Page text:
of the many World Heritage sites, the one that piqued my curiosity was the Jewish ghetto, one of the best preserved in Europe and the only Jewish monument outside of Israel placed specifically on the UNESCO list (in 2003). first mention of a Jewish settlement occurred in 1338 and, as with Prague, Jews developed a strong community on the north side of the river and readily coexisted with Christians. the streets are windy and circuitous and give off a medieval feel, contributing to the air of historic weight of the site. the original Jewish population of Třebíč was obliterated in the twentieth century (only 10 survived the Holocaust); over the years the ghetto has been repopulated by others. it was slated for demolition in the 1970s but was spared because the land couldn’t support the proposed high-rise building.
the Jewish area encompasses more than a dozen unique sites, including the town hall, two synagogues (no longer used as such), a tannery, and various houses with well-preserved facades. the house to the right was a merchant’s house and illustrates the architectural styles typical of the neighborhood.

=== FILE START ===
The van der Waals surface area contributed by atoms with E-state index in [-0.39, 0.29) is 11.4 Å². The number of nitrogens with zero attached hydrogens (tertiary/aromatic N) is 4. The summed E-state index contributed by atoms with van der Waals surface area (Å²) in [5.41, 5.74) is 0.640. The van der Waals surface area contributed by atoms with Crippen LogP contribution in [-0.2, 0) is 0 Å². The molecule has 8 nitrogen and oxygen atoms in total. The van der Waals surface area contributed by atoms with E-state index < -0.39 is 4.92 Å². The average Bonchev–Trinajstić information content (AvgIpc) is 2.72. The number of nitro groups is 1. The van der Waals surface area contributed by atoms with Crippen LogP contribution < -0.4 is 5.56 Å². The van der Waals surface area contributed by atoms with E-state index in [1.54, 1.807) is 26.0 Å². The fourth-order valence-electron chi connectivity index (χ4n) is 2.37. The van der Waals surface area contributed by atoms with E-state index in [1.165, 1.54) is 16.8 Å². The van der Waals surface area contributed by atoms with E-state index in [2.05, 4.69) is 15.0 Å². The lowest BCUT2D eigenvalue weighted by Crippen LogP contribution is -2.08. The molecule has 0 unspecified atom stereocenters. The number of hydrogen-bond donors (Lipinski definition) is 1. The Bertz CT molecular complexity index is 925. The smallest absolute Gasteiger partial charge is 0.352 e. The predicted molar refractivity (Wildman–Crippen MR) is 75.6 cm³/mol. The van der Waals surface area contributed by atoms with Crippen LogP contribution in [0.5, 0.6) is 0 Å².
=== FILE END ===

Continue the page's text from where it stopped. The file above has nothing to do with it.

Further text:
as I mentioned, narrow passages — sometimes only an armspan wide — run between buildings. in some places, arched buttresses support the buildings. the view below looks from the street on which the merchant’s house sits (in Leopolda Pokorneho Street) down to the banks of the Jihlava River.
overlooking the ghetto is the cemetery, reached by a very steep climb to the top Hradek Hill, with remarkable views of the city and ghetto, a huge number of interesting gravestones, and a funeral chapel. the oldest marker dates from 1641 and the cemetery is the largest Jewish cemetery in the country, with over 11,000 graves.
(for a tour of the UNESCO sites in Třebíč)